light rail

Crews are homing in on the completion of the light rail line’s extension to Gilbert Road, which is expected to open in May and which Valley Metro officials hope will bump up ridership after the line’s first rider decline last year since it opened in 2008.

For the first time since it started rolling 10 years ago, Metro Light Rail ridership dropped – and it may involve what officials say is a misperception that the train stations are crime-prone.

Ridership along the entire light rail line dropped in 2018 to 15.8 million rides from 16.5 million the previous year.

In that same time frame, the number of security incidents dropped 30 percent – from 1,587 in 2017 to 1,088 in 2018.

Nevertheless, riders apparently “feel like they don’t see enough officers,’’ Hillary Foose, Valley Metro’s director of communications and special initiatives, told a Phoenix City Council committee recently.

The revelations come at a time when city Councilman Sal DiCiccio is leading the charge for Phoenix to discontinue any light rail extension in Phoenix.

Foose said complaints from the public indicate that some people don’t feel safe or comfortable using the system and that consequently, “We are for the first time seeing a ridership decline on our system.’’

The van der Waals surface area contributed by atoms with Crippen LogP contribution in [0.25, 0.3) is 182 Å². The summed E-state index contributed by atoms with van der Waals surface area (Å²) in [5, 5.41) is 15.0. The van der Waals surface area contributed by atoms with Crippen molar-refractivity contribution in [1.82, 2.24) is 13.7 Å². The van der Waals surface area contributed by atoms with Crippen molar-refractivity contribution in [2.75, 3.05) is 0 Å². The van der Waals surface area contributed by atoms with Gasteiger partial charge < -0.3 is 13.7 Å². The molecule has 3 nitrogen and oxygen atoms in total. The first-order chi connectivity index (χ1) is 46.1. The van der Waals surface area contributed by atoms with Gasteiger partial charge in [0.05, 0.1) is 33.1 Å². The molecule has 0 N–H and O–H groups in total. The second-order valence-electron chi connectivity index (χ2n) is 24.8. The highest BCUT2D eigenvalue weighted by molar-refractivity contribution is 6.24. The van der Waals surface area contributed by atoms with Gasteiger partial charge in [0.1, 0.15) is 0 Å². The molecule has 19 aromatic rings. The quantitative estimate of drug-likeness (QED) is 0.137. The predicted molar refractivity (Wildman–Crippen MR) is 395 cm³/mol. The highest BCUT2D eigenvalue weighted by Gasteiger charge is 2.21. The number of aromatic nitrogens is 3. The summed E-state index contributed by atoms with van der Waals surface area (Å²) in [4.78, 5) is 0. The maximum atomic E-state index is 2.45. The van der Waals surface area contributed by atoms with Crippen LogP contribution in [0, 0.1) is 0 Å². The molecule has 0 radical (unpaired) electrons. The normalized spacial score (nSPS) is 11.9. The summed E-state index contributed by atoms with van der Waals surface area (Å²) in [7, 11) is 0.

Foose noted that two of the three stations with the most security incidents in 2018 were in Mesa – with the stop at Alma School Road ranking second and the one at Country Club Drive placing third. The Phoenix station at 19th Avenue and Dunlap Avenue generated the most incidents.

That was a departure from 2017, when the three stations with the most security incidents were all along 19th Avenue – at Dunlap and Glendale avenues and Camelback Road.

But, Foose asserted, “Valley Metro is a safe system. Our incidents are very low.”

Mesa Police support that assertion.

Commander Ruben Quesada, of the Mesa police central patrol district, said a bicycle unit keeps a close watch over the light rail stops.

He said there are trouble-spots, including a convenience store at Alma School and Main where transients tend to loiter, but that most crimes are relatively minor and no one should be afraid to ride the light rail.

“Always be vigilant. You are in a public area,’’ Quesada said. “Just be alert.’’

About 90 percent of the incidents involve trespassing – either people on the platforms without reason or riders without a ticket – according to Valley Metro spokeswoman Susan Tierney.

“The top issue we have is trespassing, basically being on a train or a platform without a valid ticket,’’ she said.

Offenders are often transients looking for a place to sleep or for an air-conditioned ride on a hot summer day. The next biggest security issue, open container violations, is another transient-related issue.

“I would say safety and security is a great concern of ours. Every fare-paying passenger deserves a safe ride,’’ Tierney said. “We have very few major crimes.’’

She said Valley Metro’s Respect the Ride program sets standards of etiquette for riding the light rail and is aimed at eliminating rude and disruptive behavior, such as vaping on the trains.

Security officers not only ask riders for their ticket, but also for their destination, hoping to discourage transients from riding the trains all day to avoid the elements outside.